Realisation of our aims could revolutionise the treatment paradigm of our patients giving them more efficient and accurate diagnoses and improving the success, while reducing the associated morbidity, of our medical, radiotherapeutic and surgical treatment.

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  • Journals

    Year Citation
    2019 Krishnan, G., Stepan, L., Du, C., Padhye, V., Bassiouni, A., Dharmawardana, N., . . . Krishnan, S. (2019). Tonsillectomy using the BiZact: A pilot study in 186 children and adults. Clinical Otolaryngology, OnlinePubl(3), 4 pages.
    DOI
    2019 Krishnan, G., Mintz, J., Foreman, A., Hodge, J., & Krishnan, S. (2019). The acceptance and adoption of transoral robotic surgery in Australia and New Zealand. Journal of Robotic Surgery, 13(2), 301-307.
    DOI
    2018 Krishnan, G., David, R., Gouzos, M., Foreman, A., Krishnan, S., & Hodge, J. -C. (2018). Evolution of neck dissections performed in conjunction with transoral robotic surgery lateral oropharyngectomy. Australian Journal of Otolaryngology, 1, 6.
    DOI
    2017 Rosen, B., Krishnan, G., Sanda, P., Komarov, M., Sejnowski, T., Rulkov, N., . . . Halgren, E. (2017). Simulating human sleep spindle MEG and EEG from ion channel and circuit level dynamics.
    DOI
    2017 Krishnan, G., Du, C., Fishman, J., Foreman, A., Lott, D., Farwell, G., . . . Birchall, M. (2017). The current status of human laryngeal transplantation in 2017: A state of the field review. Laryngoscope, 127(8), 1861-1868.
    DOI Scopus3 WoS5 Europe PMC2
    2017 Krishnan, G., & Krishnan, S. (2017). Transoral Robotic Surgery Total Laryngectomy: Evaluation of Functional and Survival Outcomes in a Retrospective Case Series at a Single Institution. ORL, 79(4), 191-201.
    DOI Scopus6 WoS7 Europe PMC4
    2016 Kao, S., Peters, M., Krishnan, S., & Ooi, E. (2016). Swallowing outcomes following primary surgical resection and primary free flap reconstruction for oral and oropharyngeal squamous cell carcinomas: A systematic review. Laryngoscope, 126(7), 1572-1580.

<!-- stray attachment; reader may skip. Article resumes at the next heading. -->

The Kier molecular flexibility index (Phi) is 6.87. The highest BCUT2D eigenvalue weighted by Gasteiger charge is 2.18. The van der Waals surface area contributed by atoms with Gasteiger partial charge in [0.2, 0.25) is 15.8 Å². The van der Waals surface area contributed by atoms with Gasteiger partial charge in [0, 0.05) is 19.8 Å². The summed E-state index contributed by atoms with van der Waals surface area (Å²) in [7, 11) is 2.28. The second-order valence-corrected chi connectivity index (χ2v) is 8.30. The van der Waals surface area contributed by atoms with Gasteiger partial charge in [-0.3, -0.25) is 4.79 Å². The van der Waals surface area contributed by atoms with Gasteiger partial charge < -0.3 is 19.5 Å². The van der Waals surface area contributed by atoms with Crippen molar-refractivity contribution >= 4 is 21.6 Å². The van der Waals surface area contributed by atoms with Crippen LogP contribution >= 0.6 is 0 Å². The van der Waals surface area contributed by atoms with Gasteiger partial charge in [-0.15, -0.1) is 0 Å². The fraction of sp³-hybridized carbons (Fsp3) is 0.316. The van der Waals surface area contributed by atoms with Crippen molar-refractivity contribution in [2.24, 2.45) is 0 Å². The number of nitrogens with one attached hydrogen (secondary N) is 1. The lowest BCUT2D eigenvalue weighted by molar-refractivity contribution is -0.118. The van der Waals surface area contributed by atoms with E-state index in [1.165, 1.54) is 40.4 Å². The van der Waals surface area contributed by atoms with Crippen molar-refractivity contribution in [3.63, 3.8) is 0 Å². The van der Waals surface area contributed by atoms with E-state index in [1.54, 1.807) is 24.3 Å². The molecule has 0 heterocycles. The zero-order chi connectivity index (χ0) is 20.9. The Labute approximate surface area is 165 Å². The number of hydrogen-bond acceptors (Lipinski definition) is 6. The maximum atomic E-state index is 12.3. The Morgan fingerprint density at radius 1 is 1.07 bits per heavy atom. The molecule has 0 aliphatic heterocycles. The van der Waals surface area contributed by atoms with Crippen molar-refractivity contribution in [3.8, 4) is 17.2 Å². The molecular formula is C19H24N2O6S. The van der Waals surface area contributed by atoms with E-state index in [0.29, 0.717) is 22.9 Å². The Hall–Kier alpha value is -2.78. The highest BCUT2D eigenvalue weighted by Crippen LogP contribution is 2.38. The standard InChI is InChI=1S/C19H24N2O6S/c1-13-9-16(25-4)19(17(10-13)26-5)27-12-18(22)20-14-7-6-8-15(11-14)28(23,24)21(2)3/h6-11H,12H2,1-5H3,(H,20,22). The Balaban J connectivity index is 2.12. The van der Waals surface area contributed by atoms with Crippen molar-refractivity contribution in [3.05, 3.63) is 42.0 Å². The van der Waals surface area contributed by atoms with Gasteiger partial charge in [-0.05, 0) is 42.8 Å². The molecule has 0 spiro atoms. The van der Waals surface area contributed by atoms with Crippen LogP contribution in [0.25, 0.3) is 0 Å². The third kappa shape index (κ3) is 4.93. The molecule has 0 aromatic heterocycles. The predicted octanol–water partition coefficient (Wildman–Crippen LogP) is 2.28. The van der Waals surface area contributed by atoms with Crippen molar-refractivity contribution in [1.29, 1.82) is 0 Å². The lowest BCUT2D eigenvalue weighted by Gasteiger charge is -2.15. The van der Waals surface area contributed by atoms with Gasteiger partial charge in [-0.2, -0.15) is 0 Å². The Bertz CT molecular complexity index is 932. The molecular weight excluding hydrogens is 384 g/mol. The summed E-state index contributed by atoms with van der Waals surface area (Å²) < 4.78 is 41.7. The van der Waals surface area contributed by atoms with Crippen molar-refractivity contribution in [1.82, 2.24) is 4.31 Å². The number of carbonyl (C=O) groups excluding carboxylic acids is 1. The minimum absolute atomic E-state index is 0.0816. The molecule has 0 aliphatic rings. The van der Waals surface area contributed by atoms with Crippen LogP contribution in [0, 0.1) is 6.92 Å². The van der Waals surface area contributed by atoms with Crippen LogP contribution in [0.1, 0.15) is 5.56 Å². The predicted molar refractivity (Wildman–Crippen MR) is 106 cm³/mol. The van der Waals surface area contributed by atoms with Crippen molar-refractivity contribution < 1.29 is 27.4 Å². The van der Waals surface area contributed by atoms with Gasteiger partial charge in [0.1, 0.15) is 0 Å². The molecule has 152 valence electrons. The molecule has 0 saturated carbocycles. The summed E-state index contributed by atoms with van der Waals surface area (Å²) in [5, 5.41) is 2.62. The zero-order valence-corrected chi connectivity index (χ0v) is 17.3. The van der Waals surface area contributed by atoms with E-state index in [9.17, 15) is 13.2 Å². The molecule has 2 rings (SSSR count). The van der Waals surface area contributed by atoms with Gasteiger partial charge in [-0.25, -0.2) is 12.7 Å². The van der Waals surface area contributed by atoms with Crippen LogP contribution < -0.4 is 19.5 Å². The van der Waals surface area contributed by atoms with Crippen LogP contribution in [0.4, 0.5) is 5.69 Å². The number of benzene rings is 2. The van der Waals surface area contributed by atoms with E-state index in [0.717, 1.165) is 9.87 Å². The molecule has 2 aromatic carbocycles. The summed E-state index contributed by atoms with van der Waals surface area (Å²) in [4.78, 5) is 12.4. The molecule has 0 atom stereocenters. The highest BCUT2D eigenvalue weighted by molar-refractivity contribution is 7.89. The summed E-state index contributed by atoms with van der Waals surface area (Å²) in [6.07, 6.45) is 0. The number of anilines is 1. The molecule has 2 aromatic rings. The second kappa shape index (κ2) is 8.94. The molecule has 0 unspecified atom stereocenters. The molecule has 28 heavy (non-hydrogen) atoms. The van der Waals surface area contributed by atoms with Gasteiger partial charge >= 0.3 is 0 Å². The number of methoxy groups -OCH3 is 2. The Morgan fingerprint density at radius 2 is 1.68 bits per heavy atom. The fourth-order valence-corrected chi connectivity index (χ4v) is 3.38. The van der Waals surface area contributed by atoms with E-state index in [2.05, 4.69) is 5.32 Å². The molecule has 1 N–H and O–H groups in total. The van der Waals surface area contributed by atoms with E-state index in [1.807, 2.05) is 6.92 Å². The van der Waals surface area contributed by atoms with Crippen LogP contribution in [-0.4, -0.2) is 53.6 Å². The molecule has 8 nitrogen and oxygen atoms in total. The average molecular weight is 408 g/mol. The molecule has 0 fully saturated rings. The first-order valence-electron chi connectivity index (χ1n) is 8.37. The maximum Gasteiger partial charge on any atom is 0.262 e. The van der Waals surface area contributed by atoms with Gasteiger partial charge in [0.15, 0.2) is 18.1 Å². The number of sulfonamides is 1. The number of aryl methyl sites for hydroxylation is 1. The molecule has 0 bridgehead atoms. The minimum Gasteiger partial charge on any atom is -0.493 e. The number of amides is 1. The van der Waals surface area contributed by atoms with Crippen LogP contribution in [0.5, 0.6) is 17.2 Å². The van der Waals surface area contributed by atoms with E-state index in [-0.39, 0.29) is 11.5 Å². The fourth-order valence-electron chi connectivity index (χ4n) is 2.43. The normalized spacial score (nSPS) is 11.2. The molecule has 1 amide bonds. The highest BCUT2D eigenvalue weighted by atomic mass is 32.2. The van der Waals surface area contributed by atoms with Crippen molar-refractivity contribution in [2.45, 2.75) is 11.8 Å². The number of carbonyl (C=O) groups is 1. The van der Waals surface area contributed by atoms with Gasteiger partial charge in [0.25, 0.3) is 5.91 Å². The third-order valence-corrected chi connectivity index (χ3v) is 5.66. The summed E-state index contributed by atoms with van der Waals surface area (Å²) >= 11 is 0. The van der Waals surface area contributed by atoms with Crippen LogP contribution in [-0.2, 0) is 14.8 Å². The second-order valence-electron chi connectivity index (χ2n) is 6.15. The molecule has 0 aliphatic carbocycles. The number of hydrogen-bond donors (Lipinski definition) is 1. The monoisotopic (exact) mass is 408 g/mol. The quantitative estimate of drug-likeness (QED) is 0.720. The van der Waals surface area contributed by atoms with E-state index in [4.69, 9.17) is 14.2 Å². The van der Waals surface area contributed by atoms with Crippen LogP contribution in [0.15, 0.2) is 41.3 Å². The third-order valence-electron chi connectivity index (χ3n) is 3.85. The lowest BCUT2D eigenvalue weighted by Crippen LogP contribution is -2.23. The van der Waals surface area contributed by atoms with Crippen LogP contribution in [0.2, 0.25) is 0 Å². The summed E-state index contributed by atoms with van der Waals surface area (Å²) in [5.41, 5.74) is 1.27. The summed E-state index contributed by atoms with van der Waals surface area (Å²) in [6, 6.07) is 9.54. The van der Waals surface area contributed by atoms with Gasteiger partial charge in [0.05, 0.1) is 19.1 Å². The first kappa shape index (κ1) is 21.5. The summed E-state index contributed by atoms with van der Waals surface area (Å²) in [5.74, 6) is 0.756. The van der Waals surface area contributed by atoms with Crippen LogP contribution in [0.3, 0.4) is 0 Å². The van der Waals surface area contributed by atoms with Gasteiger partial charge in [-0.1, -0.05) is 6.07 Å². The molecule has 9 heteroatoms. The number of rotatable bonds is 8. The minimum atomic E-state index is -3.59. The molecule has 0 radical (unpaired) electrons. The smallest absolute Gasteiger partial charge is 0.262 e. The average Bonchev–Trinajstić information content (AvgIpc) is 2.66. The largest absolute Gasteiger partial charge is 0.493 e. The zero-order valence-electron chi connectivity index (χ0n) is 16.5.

DOI Scopus11 WoS10 Europe PMC4
    2016 Krishnan, S., Umapathysivam, K., Lockwood, C., & Hodge, J. (2016). Oncological and survival outcomes following transoral robotic surgery versus transoral laser microsurgery for the treatment of oropharyngeal squamous cell carcinoma: a systematic review protocol. JBI database of systematic reviews and implementation reports, 14(8), 90-102.
    DOI Scopus1 Europe PMC1
Date Years Funding Body Amount
2018 1 The Fulbright Post-Graduate Scholarship $35,000
2018 3 The Garnett Passe and Rodney William’s Foundation Academic Surgeon Scientist Scholarship $210,000
2018 3 The Garnett Passe and Rodney Williams Memorial Foundation Conjoint Grant $300,000
2018 1 The Australia and New Zealand Head and Neck Cancer Society (ANZHNCS) Research Grant $5,000
2017 1 AVANT Doctors in training Advancement of Medicine Scholarship $50,000
2017 1 The University of Adelaide, Faculty of Health Sciences Divisional Scholarship $26,000
2012 6 wks The University of Adelaide Summer Research Scholarship  $500

Courses Summary

Giri is a Clinical Associate Lecturer at the University of Adelaide. He has been involved in teaching a variety of courses and has also be an oral assessor for entry into the medical program as well as an examiner for the medical student clinical examinations. 

Year Course Title Institution School / Department
2018 Applied Clinical Anatomy University of Adelaide Health Sciences 
2017 Case Based Collaborative Learning  University of Adelaide Medicine
2016 Suturing Tutorials  The Royal Adelaide Hospital Surgery
2015 Introduction to ENT Course for Interns and Residents The Royal Adelaide Hospital Otolaryngology, Head and Neck Surgery
2014 Bedside Tutorials The Royal Adelaide Hospital Medical Education